Dalhousie Legal Aid suspends drop-in services until June
Dalhousie Legal Aid Service is suspending drop-in services during May while it deals with a backlog of cases.
That means low-income and vulnerable people looking for legal help to deal with tenancy issues in Halifax will need to look elsewhere for now.
“Like all of the services that are supporting people dealing with the outcomes of the current housing crisis, we’re really maxed out,” said Joanne Hussey, a community legal worker at Dalhousie Legal Aid.
In the past, Dal Legal Aid’s client load has been an even split of people with questions about income assistance and people needing help with tenancy issues.
But Hussey said residential tenancy issues in the past year have made up “almost 100 per cent” of their work, though issues of income and housing are not necessarily mutually exclusive.
“We’re seeing people who know that if they are forced out of the housing that they currently have that they’re not going to be able to find alternate housing,” she said. “So they really are using every option they have to try and figure out how to be able to stay.”
Hussey said government needs to do more to address the root causes of income and housing insecurity and also recognize the value of the service that community and outreach organizations bring to the table.
“There are a lot of people who are working very hard to ensure that a bad situation doesn’t get a lot worse,” she said.
Scaling back services is not a decision Hussey takes lightly.
The only other time Dalhousie Legal Aid has closed to drop-ins was during pandemic lockdown. At the time, the organization continued to take in new clients over the phone from anywhere in Nova Scotia.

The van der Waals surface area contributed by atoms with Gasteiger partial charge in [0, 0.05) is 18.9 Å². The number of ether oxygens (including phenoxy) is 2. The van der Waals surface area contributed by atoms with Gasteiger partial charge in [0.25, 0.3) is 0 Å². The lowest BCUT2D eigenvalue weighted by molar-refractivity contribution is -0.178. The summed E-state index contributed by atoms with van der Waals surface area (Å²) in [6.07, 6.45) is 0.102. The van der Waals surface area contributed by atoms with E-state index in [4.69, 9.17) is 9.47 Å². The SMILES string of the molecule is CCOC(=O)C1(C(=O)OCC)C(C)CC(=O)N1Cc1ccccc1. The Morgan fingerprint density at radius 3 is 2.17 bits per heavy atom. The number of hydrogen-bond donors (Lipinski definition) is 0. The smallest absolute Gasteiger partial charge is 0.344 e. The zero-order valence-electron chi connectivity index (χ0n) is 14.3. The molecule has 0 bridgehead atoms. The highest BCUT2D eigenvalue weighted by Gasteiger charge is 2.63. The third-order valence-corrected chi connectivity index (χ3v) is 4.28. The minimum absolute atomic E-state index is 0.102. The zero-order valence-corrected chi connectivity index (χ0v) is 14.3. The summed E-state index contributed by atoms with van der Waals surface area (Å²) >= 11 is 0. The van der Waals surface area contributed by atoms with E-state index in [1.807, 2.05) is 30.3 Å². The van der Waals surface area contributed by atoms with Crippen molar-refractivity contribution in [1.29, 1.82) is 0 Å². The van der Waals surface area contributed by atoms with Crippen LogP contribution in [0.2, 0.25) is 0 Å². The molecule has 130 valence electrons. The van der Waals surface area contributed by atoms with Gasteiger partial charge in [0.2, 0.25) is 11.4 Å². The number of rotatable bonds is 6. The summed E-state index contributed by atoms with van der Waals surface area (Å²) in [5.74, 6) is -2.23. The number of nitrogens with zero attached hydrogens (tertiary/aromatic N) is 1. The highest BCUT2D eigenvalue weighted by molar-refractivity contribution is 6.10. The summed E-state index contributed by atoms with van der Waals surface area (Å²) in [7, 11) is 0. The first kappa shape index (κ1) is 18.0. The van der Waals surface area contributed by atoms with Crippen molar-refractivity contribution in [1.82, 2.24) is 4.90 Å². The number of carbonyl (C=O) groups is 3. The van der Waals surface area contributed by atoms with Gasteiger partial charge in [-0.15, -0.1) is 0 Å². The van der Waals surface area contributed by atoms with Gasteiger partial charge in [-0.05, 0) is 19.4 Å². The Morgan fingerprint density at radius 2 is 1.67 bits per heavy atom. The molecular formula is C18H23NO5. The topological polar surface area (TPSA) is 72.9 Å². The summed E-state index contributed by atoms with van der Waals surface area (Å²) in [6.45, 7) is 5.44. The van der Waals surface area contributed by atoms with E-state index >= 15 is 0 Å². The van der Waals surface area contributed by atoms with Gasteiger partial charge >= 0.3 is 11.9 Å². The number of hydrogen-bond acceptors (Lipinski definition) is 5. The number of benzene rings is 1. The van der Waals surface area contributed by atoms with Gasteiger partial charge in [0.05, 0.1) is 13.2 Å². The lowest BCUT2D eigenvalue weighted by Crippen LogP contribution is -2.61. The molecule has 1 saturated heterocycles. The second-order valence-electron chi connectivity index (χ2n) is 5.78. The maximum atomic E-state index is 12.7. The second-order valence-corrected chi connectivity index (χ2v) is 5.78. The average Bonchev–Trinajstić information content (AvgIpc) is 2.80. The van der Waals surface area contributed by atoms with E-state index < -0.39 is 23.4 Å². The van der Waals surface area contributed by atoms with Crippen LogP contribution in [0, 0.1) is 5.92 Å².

But it had to shift to only taking clients within the Halifax Regional Municipality last year to help manage an ever-growing workload.
“That situation has really further intensified over the last year,” said Hussey, one of just two community legal workers at Dalhousie Legal Aid.
“So when you think about the magnitude of the housing problem in Halifax at the moment, and that being divided between just two people, it is quite a lot to manage.”
People still encouraged to call or email
Dalhousie Legal Aid is also a teaching clinic. With a new group of students starting this month, the added training responsibilities on top of the volume of existing cases is another factor in the decision to suspend services.
But Hussey still encourages anyone looking for help to call or email the organization.
They are still taking some new clients on an emergency basis, like priority referrals from shelters and other organizations.
There’s also a tenant rights guide available on the organization’s website, and people can call Access Nova Scotia with questions about the process for residential tenancy hearings. Nova Scotia Legal Aid can also help tenants across the province with legal matters related to housing.
Dalhousie Legal Aid is hoping to resume drop-in services in June.
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